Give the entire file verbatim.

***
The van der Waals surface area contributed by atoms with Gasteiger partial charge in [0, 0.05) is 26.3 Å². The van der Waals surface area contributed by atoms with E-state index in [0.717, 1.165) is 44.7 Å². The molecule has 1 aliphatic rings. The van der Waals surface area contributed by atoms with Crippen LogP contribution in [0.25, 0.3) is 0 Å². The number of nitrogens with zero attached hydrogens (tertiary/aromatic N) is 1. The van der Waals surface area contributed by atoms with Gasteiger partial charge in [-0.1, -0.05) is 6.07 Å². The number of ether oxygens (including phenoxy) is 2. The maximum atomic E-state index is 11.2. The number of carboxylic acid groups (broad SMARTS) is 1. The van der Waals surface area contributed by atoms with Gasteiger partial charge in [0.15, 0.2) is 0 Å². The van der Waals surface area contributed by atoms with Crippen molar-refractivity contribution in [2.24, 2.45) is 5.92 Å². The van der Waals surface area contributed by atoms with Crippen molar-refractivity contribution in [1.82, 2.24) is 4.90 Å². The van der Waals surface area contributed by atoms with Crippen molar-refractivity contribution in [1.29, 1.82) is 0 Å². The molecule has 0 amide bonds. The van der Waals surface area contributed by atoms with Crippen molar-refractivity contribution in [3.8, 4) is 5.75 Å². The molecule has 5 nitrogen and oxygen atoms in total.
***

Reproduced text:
The van der Waals surface area contributed by atoms with Gasteiger partial charge in [0, 0.05) is 26.3 Å². The van der Waals surface area contributed by atoms with E-state index in [0.717, 1.165) is 44.7 Å². The molecule has 1 aliphatic rings. The van der Waals surface area contributed by atoms with Crippen LogP contribution in [0.25, 0.3) is 0 Å². The number of nitrogens with zero attached hydrogens (tertiary/aromatic N) is 1. The van der Waals surface area contributed by atoms with Gasteiger partial charge in [-0.1, -0.05) is 6.07 Å². The number of ether oxygens (including phenoxy) is 2. The maximum atomic E-state index is 11.2. The number of carboxylic acid groups (broad SMARTS) is 1. The van der Waals surface area contributed by atoms with Gasteiger partial charge in [0.15, 0.2) is 0 Å². The van der Waals surface area contributed by atoms with Crippen molar-refractivity contribution in [2.24, 2.45) is 5.92 Å². The van der Waals surface area contributed by atoms with Crippen molar-refractivity contribution in [1.82, 2.24) is 4.90 Å². The van der Waals surface area contributed by atoms with Crippen molar-refractivity contribution in [1.29, 1.82) is 0 Å². The molecule has 0 amide bonds. The van der Waals surface area contributed by atoms with Crippen molar-refractivity contribution in [3.8, 4) is 5.75 Å². The molecule has 5 nitrogen and oxygen atoms in total.